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J R Soc Health. 1998 Apr;118(2):91-3.

Smoking, diabetes and hyperlipidaemia.

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Department of Chemical Pathology & Human Metabolism, Royal Free Hospital & School of Medicine, Univ. of London, United Kingdom.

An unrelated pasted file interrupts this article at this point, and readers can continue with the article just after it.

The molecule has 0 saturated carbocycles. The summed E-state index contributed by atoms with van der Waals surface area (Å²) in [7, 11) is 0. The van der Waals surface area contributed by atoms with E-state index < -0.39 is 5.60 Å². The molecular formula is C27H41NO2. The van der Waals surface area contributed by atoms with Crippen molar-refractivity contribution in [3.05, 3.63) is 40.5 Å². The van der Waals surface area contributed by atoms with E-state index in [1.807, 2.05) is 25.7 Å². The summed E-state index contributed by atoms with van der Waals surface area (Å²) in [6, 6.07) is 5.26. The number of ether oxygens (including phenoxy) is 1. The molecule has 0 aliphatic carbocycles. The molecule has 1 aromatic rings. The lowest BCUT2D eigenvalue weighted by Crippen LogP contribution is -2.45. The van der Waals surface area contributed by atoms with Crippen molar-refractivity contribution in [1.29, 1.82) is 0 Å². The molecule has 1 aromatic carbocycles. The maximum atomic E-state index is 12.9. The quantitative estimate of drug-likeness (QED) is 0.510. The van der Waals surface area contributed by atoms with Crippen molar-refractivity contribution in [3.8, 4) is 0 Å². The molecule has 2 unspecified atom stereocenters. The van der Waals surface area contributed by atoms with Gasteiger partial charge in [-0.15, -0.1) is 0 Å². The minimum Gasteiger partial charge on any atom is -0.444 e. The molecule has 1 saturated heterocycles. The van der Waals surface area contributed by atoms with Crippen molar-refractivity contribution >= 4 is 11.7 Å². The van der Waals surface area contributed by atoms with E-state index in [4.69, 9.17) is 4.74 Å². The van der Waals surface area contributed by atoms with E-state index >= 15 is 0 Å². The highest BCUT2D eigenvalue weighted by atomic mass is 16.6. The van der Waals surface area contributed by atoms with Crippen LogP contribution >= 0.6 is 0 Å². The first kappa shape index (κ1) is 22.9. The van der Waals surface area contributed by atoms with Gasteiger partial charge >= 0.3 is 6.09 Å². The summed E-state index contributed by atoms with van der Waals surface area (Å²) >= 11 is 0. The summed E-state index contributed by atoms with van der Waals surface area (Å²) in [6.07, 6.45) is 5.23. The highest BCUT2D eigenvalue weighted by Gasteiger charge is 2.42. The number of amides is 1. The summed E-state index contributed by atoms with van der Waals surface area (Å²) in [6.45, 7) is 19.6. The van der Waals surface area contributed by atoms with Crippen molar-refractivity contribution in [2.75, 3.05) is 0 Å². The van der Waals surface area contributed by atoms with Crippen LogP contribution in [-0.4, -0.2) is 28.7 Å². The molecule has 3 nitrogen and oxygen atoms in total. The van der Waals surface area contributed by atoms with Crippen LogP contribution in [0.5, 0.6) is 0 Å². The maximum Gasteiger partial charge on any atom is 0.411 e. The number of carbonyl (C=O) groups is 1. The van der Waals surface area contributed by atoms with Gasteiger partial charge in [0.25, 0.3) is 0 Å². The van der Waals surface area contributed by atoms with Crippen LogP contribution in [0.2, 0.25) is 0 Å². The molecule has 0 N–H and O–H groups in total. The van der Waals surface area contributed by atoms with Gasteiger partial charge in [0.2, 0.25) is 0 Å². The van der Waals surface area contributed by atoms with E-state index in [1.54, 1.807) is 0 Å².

The epidemiological evidence linking smoking with insulin resistance is considerable. This evidence is even more convincing because there is a dose response relationship between smoking and the risk of non-insulin dependent diabetes (NIDDM). Similarly, there is a time-dependent decrease in risk of NIDDM for those who quit smoking. Insulin resistance (in the form of impaired glucose tolerance, IGT) may precede the development of NIDDM. There is a biochemical basis for the smoking-IGT/NIDDM relationship. Smoking increases the risk of developing diabetic complications like nephropathy, neuropathy and retinopathy Smoking is also an independent risk factor for myocardial infarction and all-cause mortality in NIDDM. Smokers are both insulin resistant and lipid intolerant. Smoking cessation increases circulating high density lipoprotein (HDL) and reduces low density lipoprotein (LDL) levels, despite weight gain. Those providing advice or treatment to improve cardiovascular risk factors should be aware of these smoking-related harmful effects. This is especially true if IGT is underdiagnosed despite the fact that this condition increases the risk of vascular events. Explaining that smoking increases the chance of developing diabetes as well as raising 'blood fat' levels may convince more smokers to quit.

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